A Living Saint

Death and Burial

Mother Mariam Thresia was very peaceful and calm at the moment of her death in spite of intense pain. This was generally attributed to be the fruit of her holiness. One of the written testimonies says, “She was suffering intense pain with exquisite calmness and extraordinary gentleness exhibiting no sign of impatience or dislike.” Sr.Susana recalls:

I knelt at the head side of the Mother and praying and watching carefully her death. Fr.Vithayathil, her spiritual father, was reciting ejaculations for her. Suddenly she raised her head, as if she was getting up. The spiritual father was reciting held her head and slowly laid it down. He recited the prayer “Jesus, Mary and Joseph, I give you my heart and my soul.” She repeated it and closed her eyes forever.

It was a night of tears and sobs. Some of the sisters could not sleep. But the following morning the convent garden was all smiles. All the jasmines had blossomed together, I saw it with my own eyes”, said Sr. Susana (95 years old) on the occasion of Mother’s beatification, recalling the bright morning after the dark night. A jasmine wreath was placed on the head of the Mother lying in state in a wooden coffin. A twig from that wreath, bearing a leaf, a flower and a bud, would smile again from the grave fifty five years later during the canonical exhumation of the tomb of Blessed Mariam Thresia.

It is customary to wash a dead person’s body before it is laid in state for the dear ones and well wishers to pay their last respects and kiss it. However the following her strict instructions, Mother Mariam Thresia’s body was not washed. Why did Mother enjoin on her daughters this order? They believe that she wanted to hide from them her stigmatic wound at the side of the heart, a secret she had always tried to guard jealously and was only rarely betrayed during her ecstasy.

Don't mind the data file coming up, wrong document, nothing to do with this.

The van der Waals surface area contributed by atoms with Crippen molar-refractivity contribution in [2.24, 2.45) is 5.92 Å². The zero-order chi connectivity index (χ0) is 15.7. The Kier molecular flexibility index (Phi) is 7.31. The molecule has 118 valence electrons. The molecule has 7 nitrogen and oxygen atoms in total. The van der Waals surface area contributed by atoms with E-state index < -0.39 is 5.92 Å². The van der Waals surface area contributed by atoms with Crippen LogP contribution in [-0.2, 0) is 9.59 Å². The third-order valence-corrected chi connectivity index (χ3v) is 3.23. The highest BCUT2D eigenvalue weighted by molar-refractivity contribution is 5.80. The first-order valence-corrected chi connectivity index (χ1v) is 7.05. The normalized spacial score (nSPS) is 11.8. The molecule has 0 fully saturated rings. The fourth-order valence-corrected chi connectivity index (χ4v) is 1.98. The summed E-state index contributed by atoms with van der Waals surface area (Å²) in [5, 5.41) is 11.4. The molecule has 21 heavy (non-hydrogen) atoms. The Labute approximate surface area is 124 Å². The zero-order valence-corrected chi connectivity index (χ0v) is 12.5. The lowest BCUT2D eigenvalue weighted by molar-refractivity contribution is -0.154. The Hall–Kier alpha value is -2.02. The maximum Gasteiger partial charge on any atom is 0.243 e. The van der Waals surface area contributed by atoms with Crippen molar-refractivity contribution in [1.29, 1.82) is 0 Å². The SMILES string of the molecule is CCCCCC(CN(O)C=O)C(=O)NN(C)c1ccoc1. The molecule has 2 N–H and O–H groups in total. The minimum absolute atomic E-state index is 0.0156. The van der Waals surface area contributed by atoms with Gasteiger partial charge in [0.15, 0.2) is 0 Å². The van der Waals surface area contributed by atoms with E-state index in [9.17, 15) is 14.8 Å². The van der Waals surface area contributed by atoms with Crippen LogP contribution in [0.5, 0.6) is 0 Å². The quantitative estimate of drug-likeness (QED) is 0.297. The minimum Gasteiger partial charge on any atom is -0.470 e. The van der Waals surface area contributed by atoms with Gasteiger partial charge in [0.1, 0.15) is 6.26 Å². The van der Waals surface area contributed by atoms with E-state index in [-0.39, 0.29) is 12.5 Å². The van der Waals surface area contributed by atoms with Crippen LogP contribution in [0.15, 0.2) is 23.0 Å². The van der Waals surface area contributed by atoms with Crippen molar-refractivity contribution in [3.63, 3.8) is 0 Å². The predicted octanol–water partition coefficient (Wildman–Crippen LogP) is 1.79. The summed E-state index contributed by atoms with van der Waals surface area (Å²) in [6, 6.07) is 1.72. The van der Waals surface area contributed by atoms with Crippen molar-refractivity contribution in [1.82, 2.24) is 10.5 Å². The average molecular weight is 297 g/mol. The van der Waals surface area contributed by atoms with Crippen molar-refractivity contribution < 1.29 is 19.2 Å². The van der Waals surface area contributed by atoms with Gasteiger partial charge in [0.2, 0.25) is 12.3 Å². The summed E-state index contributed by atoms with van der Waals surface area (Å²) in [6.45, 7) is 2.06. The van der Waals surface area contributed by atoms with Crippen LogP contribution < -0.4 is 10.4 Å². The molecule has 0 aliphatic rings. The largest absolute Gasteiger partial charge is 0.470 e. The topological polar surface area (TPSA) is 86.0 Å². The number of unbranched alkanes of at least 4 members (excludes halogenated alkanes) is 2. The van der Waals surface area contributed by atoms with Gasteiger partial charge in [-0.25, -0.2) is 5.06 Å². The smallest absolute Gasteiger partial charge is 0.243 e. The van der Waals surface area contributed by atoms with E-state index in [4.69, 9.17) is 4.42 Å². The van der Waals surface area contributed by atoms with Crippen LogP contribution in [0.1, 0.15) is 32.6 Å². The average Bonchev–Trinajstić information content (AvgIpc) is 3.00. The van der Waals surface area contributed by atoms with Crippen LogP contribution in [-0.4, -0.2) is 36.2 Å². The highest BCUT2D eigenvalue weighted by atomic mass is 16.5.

The next day, 9th June 1926, amidst great mourning and weeping of the Sisters and a large gathering of lay people, the funeral was conducted in a simple manner. Very Rev. Fr. Mathew Edakkulathoor, the Vicar General of Trichur Diocese, officiated at the funeral ceremonies. Fr.Joseph Kayalakam delivered the homily. Mrs. Teresa Varkey, one of those who were present at the function, has preserved an interesting detail from the homily, in which the preacher prophetically compared Mother Mariam Thresia with another Thresia, St. Teresa of Lisieux. The priest who gave the panegyric said, “Though the funeral is conducted in a simple manner, the time will come when another saint like the ‘Little Flower’ will rise up from this tomb”.

Witness 12, a laywoman, testifies to the tokens of popular veneration at the funeral of Mother Mariam Thresia. The people felt that they were taking part in the funeral of a saint.

All of us took out our rosaries and other religious articles and brought them in contact with the body of the Servant of God. The people, who had come for the funeral, also did the same…The general public considered her death to be that of a saint. People came in great numbers, especially from places like Thuravoor, her mother’s native place, drawn by the fame of her sanctity. I remember that they were anxious t obtain something used by her. Fr.Vithayathil then told them that he had kept everything with him and he would give them in due time.

A bystander recalls: “A group photo of all the members of the Congregation was taken and a single photo of the beloved mother was also taken on that day”. Father Joseph Vithayathil wrote in a poetic vein, “That perpetual lamp died out immersing all in an ocean of gloom.” The sun had set.

Sacraments of The Sick

Mariam Thresia stayed in the diocesan building at Chalakudy because the medical officer of the Government Hospital, Chalakudy, wanted her to reside nearby, so that he could inspect and attend on her seeing that she had a very serious festering wound on her leg.

Though she was treated carefully, her condition worsened and the case was declared fatal. Fr.Joseph Vithayathil gave her the sacraments of the sick and the viaticum of Holy church on June 7, 1926. Then she was taken back to the convent of Kuzhikkattussery in a bullock cart. The sisters and boarders of the convents of Thumboor and Trichur came and joined those of Kuzhikkattussery and assembled around her. Sorrow filled their hearts and tears welled up in their eyes. Sr. Gemma states: “Even in such acute sufferings and pains she did not forget to console me for the sad demise of my mother on May 26, of the same year.” She forgot her own woes seeing those of others.